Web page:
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Housing cuts will mean more evictions and social cleansing
CHANCELLOR George Osborne's spending review represents a nightmare for working class people. His announcement that housing benefit would be restricted to paying for a room rather than a flat for people between 25 and 35 years came as a spiteful extra twist.
The previously trailed proposals to cap housing benefits payments were already estimated by London councils to mean that around 82,000 families - over 200,000 people - would be forced to move from their communities and homes in central London. London councils have already block-booked bed and breakfasts and other private accommodation in places as far away as Hastings and Luton.
Research by the housing charity Shelter shows that, already, nearly half of recipients of Local Housing Allowance have to make up a shortfall of almost £100 a week - a situation created by the changes made to the benefits system under New Labour.
Osborne defends the benefit cuts saying he wants to target people who choose unemployment as a 'lifestyle choice'. Young people leaving school or college and unable to find work are making no such choice, nor are public sector workers made redundant as other services are cut. But in fact these cuts will hit pensioners, disabled people and low paid workers; it is not just the unemployed who will suffer.
Reflecting the social pressures of his inner-city Bermondsey constituency, Lib Dem deputy leader Simon Hughes says he'll oppose plans to cut housing benefit by 10% for those who had been on Jobseekers allowance for 12 months. This policy difference highlights the political faultlines in the governing coalition.
Nationally there are 24 local authorities in high cost areas where 40% or more of those affected by housing benefit changes are in work. Across London one-third of those affected are working. Since November 2008 the number of working people in receipt of housing benefit has increased by 235,000, mainly as hours have been cut back and as more families have to rely on just one pay packet. So these cuts will hit precisely those 'hardworking families' that capitalist politicians like to claim to speak for.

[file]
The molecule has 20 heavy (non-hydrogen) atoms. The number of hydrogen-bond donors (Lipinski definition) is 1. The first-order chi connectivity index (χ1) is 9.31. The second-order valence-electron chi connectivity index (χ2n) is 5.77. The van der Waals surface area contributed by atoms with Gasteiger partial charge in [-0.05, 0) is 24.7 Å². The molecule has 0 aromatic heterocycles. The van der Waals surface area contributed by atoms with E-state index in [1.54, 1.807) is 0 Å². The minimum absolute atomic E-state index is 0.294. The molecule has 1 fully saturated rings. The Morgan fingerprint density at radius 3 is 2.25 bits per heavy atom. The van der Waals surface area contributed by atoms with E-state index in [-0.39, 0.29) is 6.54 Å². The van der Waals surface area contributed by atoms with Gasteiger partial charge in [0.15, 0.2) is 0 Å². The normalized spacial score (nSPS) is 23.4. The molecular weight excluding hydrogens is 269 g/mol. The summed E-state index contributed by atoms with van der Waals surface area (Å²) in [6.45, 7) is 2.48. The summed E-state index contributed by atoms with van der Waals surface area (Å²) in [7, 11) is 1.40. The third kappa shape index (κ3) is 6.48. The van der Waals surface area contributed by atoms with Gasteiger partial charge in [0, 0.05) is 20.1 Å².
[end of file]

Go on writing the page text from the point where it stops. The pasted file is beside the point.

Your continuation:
Social housing will no longer offer even the remote prospect of a secure alternative. The budget will be halved, new tenants will no longer get secure tenancies, and rents will now be around 80% of market levels. This is despite the Tories' lying pledge during the election not to attack security of tenure.
Some of the big housing associations have welcomed these changes gleefully eying up the opportunity to take another step towards becoming straight commercial outfits. But a recent survey by the Chartered Institute of Housing shows that 78% of housing associations were expecting an increase in arrears as a result of the cuts.
The report shows that 54% of landlords are predicting an increase in the number of evictions due to 'spiralling arrears'. Trade unions and tenant groups should seek pledges from social landlords that they will not evict tenants hit by these changes.
Even some Tories now fear the consequence of the housing proposals. Boris Johnson has called for "transitional" measures to cushion the impact and Barnet council has written to the government expressing concern at the effects, despite the fact that they initially welcomed the proposals.
Even without the other cuts planned in the spending review, such as major incisions into council tax benefit, the changes to housing represent ample reason for the TUC to call a demonstration before Christmas in defence of their members' homes. Union leaders will not be forgiven for waiting until spring when the changes will be hitting their members.
In The Socialist 27 October 2010:
Socialist Party feature
Socialist Party news and analysis
Socialist Party workplace news